Advice for a mostly vegetarian

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anandsr21
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Post by anandsr21 » Thu Sep 25, 2008 12:40 am

Thanks. I was hoping that I could get some more advice on other aspects such as exercises and diet schedule. I am going to try and make the ham in the morning a regular feature.


anandsr21
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Post by anandsr21 » Thu Sep 25, 2008 1:55 am

I read some more, and realized why having higher protein may be beneficial, which has nothing to do with muscle building. It has a higher thermic effect and if it is higher then the glycemic load is lower, reducing insulin and the associated fat storage. This means that it is easier to reduce fat and fight growth of fat when protein content is higher.

Well I think I can remove the bread from the breakfast, and add fruits and the slice of chicken ham daily (It is less unacceptable to my wife as it doesn't look like meat ;-). I will also remove the fruits from the day food. This would reduce the carbs in the day time reducing the glycemic load during the day, which may reduce the amount of fat stored due to insulin. The only trouble is that the volume of food is low, fruits used to make it filling. Anyway ultimately I will have to reduce the volume of food I consume.

what do you think of these changes?

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Post by anandsr21 » Thu Sep 25, 2008 4:08 am

I thought a lot more about it. And it seems I am doomed to having a larger body fat. But the good part is that I should be able to build muscle if I am not worried about the fat. Fat and muscle should get to a ratio decided by the protein ratio in my diet. At some point both will increase and decrease together, if I keep exercising.

My strategy will be to use diet control to reduce as much fat as possible, till the point I stop losing fat, and start feeling overtraining effects, ie my body is not recovering within the two days. At that point I will go into maintenance mode. I will still keep on trying to increase my strength but I will not be dieting below my maintenance level, beyond providing me a cheating day ;-). Cheating days are nice.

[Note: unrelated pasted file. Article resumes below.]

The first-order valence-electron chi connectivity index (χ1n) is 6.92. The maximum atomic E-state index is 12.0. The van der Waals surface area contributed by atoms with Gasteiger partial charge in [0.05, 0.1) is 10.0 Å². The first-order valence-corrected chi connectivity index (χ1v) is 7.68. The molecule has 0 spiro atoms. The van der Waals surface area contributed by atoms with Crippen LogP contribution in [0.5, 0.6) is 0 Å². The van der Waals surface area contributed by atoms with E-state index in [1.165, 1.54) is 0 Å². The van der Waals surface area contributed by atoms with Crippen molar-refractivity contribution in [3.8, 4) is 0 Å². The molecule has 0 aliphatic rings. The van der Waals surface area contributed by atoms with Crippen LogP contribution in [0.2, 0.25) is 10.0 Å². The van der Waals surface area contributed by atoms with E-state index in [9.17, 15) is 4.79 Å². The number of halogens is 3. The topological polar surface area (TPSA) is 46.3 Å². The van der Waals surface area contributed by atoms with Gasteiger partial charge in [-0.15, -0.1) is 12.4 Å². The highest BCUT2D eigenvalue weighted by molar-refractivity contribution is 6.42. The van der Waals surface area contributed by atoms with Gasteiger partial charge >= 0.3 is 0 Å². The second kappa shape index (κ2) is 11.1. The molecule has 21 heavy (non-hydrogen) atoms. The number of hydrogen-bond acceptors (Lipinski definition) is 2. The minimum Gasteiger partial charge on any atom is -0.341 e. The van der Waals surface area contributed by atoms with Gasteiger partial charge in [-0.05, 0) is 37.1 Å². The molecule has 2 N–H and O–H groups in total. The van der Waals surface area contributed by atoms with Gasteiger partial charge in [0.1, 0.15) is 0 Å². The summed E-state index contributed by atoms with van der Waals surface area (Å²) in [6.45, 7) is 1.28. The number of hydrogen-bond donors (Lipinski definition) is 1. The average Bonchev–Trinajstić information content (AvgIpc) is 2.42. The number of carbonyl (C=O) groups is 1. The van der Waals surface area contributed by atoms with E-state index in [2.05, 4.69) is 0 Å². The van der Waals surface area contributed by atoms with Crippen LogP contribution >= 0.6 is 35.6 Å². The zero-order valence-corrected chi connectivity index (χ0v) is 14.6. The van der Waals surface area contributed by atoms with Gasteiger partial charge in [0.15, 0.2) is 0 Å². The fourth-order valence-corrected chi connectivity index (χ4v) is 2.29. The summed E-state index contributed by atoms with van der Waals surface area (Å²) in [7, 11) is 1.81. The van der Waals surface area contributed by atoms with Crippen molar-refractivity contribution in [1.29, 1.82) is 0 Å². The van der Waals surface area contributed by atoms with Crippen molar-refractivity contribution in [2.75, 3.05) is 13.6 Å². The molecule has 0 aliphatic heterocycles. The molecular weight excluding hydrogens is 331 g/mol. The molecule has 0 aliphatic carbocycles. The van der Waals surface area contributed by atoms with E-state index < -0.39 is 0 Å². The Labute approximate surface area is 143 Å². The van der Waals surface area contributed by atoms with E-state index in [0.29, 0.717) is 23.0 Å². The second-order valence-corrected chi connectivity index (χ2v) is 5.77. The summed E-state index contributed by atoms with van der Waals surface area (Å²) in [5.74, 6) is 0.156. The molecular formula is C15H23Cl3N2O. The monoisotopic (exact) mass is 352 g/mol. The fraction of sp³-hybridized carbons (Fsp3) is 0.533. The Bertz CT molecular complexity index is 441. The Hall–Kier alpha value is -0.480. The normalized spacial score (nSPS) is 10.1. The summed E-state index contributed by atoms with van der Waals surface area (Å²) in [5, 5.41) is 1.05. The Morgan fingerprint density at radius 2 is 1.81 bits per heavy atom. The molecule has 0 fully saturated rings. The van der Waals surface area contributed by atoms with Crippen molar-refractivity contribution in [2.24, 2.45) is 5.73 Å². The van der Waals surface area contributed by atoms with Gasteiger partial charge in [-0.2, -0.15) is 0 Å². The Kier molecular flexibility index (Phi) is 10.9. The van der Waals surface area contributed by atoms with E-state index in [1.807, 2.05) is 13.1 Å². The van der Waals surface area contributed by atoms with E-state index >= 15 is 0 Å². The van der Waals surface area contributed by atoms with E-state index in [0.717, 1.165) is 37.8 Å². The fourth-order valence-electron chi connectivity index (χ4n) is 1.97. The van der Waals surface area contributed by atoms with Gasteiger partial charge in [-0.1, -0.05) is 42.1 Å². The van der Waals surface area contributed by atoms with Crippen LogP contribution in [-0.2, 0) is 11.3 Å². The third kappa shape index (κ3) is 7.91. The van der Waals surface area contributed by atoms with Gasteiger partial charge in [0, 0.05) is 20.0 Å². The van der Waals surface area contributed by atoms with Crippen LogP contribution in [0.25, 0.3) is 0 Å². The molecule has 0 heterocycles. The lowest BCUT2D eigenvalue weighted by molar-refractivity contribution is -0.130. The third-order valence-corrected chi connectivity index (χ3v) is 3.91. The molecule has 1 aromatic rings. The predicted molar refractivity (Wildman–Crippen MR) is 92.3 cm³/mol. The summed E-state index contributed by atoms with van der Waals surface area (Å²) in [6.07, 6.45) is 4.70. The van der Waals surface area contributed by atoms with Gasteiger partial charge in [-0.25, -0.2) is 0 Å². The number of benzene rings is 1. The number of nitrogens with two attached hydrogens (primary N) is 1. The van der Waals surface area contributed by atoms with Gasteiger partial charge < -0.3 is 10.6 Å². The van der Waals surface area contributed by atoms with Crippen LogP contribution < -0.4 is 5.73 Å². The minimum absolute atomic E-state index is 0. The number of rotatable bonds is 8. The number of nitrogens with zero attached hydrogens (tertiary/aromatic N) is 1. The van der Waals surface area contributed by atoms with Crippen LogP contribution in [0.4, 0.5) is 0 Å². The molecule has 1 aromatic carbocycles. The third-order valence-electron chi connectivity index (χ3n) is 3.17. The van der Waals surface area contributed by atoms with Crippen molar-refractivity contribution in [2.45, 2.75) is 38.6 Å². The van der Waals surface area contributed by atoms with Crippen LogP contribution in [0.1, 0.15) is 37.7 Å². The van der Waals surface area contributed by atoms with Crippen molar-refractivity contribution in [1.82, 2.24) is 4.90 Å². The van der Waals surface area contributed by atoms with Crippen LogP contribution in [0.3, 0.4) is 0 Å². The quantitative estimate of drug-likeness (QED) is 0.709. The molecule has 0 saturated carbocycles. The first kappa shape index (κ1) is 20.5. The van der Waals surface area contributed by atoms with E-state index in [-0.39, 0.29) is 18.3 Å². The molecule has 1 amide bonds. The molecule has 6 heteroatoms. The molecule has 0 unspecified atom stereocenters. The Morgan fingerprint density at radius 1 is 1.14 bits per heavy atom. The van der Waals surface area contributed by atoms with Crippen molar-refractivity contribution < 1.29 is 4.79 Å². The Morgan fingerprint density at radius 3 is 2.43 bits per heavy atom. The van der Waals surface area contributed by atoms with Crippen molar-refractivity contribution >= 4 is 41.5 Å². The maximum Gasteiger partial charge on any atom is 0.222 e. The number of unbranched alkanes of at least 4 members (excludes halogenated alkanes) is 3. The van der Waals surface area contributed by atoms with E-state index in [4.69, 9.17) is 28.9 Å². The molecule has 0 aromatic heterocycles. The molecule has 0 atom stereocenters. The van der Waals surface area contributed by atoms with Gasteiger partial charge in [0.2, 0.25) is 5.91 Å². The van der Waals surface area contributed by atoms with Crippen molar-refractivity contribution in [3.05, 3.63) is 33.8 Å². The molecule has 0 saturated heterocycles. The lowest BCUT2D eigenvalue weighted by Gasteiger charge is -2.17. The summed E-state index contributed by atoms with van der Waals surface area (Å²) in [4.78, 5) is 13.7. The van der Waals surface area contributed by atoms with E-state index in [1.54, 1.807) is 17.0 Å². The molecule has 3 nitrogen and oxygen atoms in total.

At that point I will have a decision to make. It will depend on how much fat I have and whether I consider it healthier to lose fat further and increase protein or consider my fat percentage acceptable.

I guess the Growth Hormone is the other part of the equation. So younger people can have a better muscle to fat ratio at the same protein percentage in the diet. I know I had little fat when I was younger with similar diet. I did not have lots of muscle but did not have any fat. I used to eat a lot too.

Thanks everybody for reading my thoughts patiently.

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Post by stuward » Thu Sep 25, 2008 4:45 am

Protein ratio isn't the only thing affecting body fat ratio. Calorie deficit is important for fat loss, refeed on lifting days. Fruit is better than a lot of alternatives. Vegetables are bet for getting high nutrients with low calories but fruit is up there. You need to keep the volume of food up. Don't cut down fruit if it means you add more rice and bread in the future.

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Post by anandsr21 » Thu Sep 25, 2008 7:03 am

Stu I agree, calorie deficit is anyway the primary thing, every thing comes later. I meant that with a calorie deficit if protein ratio is not high, it will not be possible to build muscle even if there is enough protein in the diet. With no calorie deficit there is no need for protein ratio to be high, provided you don't mind not being able to make your abs visible, because you cannot get to very low levels of body fat.

I understand that getting very low body fat is out. But at least fitness can be improved to the next level. And building muscles is not out at least if Dr Phillips is correct.

Lots of fruit and vegetables are very important, even if meat cannot be added. Maybe few years down the line we will have good quality whey powders at reasonable rates in India.

I should also eat more on lifting days and less on recovering days. That would be better than a constant diet.